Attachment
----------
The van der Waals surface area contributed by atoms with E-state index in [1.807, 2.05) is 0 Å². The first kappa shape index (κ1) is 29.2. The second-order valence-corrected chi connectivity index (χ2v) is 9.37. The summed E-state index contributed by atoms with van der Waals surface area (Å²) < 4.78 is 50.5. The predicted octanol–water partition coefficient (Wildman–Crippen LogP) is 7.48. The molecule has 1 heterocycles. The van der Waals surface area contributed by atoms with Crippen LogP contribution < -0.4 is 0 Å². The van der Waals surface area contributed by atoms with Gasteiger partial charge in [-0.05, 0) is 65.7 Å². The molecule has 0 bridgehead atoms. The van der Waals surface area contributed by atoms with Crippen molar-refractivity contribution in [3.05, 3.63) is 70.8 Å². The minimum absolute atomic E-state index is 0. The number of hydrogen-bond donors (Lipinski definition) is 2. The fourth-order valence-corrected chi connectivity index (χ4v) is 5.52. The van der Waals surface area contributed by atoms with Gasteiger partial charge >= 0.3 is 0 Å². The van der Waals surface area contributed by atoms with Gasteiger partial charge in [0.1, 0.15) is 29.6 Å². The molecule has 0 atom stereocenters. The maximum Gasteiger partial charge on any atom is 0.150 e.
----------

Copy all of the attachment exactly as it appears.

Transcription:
The van der Waals surface area contributed by atoms with E-state index in [1.807, 2.05) is 0 Å². The first kappa shape index (κ1) is 29.2. The second-order valence-corrected chi connectivity index (χ2v) is 9.37. The summed E-state index contributed by atoms with van der Waals surface area (Å²) < 4.78 is 50.5. The predicted octanol–water partition coefficient (Wildman–Crippen LogP) is 7.48. The molecule has 1 heterocycles. The van der Waals surface area contributed by atoms with Crippen LogP contribution < -0.4 is 0 Å². The van der Waals surface area contributed by atoms with Gasteiger partial charge in [-0.05, 0) is 65.7 Å². The molecule has 0 bridgehead atoms. The van der Waals surface area contributed by atoms with Crippen molar-refractivity contribution in [3.05, 3.63) is 70.8 Å². The minimum absolute atomic E-state index is 0. The number of hydrogen-bond donors (Lipinski definition) is 2. The fourth-order valence-corrected chi connectivity index (χ4v) is 5.52. The van der Waals surface area contributed by atoms with Gasteiger partial charge >= 0.3 is 0 Å². The van der Waals surface area contributed by atoms with Gasteiger partial charge in [0.1, 0.15) is 29.6 Å². The molecule has 0 atom stereocenters. The maximum Gasteiger partial charge on any atom is 0.150 e.